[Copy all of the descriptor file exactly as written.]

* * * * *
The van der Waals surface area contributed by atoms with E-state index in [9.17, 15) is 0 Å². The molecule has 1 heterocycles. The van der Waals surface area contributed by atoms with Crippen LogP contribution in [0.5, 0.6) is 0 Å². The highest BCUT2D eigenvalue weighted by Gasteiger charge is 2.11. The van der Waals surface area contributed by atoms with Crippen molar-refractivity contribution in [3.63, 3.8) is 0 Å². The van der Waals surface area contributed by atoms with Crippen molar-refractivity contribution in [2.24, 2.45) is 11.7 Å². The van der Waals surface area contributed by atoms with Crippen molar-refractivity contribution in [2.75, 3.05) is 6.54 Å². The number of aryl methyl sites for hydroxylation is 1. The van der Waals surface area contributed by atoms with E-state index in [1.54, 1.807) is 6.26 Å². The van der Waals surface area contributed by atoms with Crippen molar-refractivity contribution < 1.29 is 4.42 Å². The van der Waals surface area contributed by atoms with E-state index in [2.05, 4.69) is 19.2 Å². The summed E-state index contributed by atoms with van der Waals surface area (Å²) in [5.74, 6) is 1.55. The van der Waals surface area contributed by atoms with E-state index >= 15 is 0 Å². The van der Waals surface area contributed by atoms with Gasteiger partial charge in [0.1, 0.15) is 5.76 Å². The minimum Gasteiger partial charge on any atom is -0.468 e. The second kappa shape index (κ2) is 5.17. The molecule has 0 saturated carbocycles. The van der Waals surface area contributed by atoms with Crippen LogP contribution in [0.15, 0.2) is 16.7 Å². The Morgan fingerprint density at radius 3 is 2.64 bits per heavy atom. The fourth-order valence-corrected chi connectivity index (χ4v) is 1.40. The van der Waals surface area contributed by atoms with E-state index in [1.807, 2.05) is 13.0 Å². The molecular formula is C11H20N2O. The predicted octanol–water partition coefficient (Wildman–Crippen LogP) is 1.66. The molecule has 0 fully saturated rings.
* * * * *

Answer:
The van der Waals surface area contributed by atoms with E-state index in [9.17, 15) is 0 Å². The molecule has 1 heterocycles. The van der Waals surface area contributed by atoms with Crippen LogP contribution in [0.5, 0.6) is 0 Å². The highest BCUT2D eigenvalue weighted by Gasteiger charge is 2.11. The van der Waals surface area contributed by atoms with Crippen molar-refractivity contribution in [3.63, 3.8) is 0 Å². The van der Waals surface area contributed by atoms with Crippen molar-refractivity contribution in [2.24, 2.45) is 11.7 Å². The van der Waals surface area contributed by atoms with Crippen molar-refractivity contribution in [2.75, 3.05) is 6.54 Å². The number of aryl methyl sites for hydroxylation is 1. The van der Waals surface area contributed by atoms with E-state index in [1.54, 1.807) is 6.26 Å². The van der Waals surface area contributed by atoms with Crippen molar-refractivity contribution < 1.29 is 4.42 Å². The van der Waals surface area contributed by atoms with E-state index in [2.05, 4.69) is 19.2 Å². The summed E-state index contributed by atoms with van der Waals surface area (Å²) in [5.74, 6) is 1.55. The van der Waals surface area contributed by atoms with E-state index >= 15 is 0 Å². The van der Waals surface area contributed by atoms with Gasteiger partial charge in [0.1, 0.15) is 5.76 Å². The minimum Gasteiger partial charge on any atom is -0.468 e. The second kappa shape index (κ2) is 5.17. The molecule has 0 saturated carbocycles. The van der Waals surface area contributed by atoms with Crippen LogP contribution in [0.15, 0.2) is 16.7 Å². The Morgan fingerprint density at radius 3 is 2.64 bits per heavy atom. The fourth-order valence-corrected chi connectivity index (χ4v) is 1.40. The van der Waals surface area contributed by atoms with E-state index in [1.807, 2.05) is 13.0 Å². The molecular formula is C11H20N2O. The predicted octanol–water partition coefficient (Wildman–Crippen LogP) is 1.66. The molecule has 0 fully saturated rings.